MONTPELIER, Vt. — Lily-white Vermont — which has a higher percentage of white people than any U.S. state — has become more racially diverse during the last 10 years, with huge increases in the number of blacks, Asians and people who self-identified as being of more than one race, according to new census data released last week.
Between 2000 and 2010:
• The number of black people living in Vermont jumped 104.9 percent, from 3,063 to 6,277.
• The number of Vermonters identifying themselves as Asian rose 52 percent, from 5,217 to 7,947.
• The number of people in Vermont who consider themselves Hispanic or Latino jumped by 67.3 percent, from 5,504 to 9,208.
• The number identifying themselves as being of two or more races climbed by 46.6 percent, from 7,335 in 2000 to 10,753 last year.
Those categories still represent tiny fractions of the state’s 625,741 population, but the gains reflect slow but gradual change in Vermont’s racial makeup. According to previous U.S. Census Bureau estimates on race, 96 percent of Vermont residents are white alone. New data on that category will be released later this year.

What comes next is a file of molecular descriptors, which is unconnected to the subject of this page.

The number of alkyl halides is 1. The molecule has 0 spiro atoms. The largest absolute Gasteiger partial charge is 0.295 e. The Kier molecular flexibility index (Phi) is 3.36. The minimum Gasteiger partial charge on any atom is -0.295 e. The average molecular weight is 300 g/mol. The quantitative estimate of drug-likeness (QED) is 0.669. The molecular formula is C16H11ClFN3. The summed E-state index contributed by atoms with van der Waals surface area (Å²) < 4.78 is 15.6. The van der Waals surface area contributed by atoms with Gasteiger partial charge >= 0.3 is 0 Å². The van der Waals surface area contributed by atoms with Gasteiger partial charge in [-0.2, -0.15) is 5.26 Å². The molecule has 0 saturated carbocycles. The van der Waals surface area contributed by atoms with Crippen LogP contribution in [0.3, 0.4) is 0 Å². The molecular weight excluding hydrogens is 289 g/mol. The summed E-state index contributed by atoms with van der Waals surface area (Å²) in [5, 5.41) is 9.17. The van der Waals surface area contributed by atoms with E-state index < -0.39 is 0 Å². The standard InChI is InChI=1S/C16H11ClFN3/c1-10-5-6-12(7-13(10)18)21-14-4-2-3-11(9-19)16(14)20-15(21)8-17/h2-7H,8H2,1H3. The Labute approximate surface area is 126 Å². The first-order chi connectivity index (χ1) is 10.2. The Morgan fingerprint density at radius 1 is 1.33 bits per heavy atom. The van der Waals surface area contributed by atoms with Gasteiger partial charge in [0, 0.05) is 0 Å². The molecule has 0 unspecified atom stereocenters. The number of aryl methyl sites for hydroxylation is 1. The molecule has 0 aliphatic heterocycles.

“Vermont’s getting more diverse, it’s as simple as that,” said Will Sawyer, manager of the state data center at the University of Vermont’s Center for Rural Studies. “We’re seeing these leaps and bounds within the racial groupings themselves, but they still represent a very small slice of the population. But you can’t deny that things are changing and getting more diverse.”
The data on population, demographics and race was part of a Census Bureau release showing changes in Vermont’s people over the 10-year span. Census officials say the updated population figures can be used to realign state legislative and congressional districts in Vermont.
Two of the state’s biggest cities posted notable population gains. South Burlington (population 17.904) had a 13.2 percent increase, and Burlington (population 42,417) was up 9.1 percent since the 2000 Census. Rounding out Vermont’s most populous places: Essex (population 19,587), Colchester (17,067) and Rutland (16,495.)
South Burlington, which had been Vermont’s fifth-biggest municipality in 2000, climbed to third on the list, replacing Rutland.
Chittenden County, which includes Burlington, remains Vermont’s most populous, with 156,545, more than double that of any of the other 13 counties.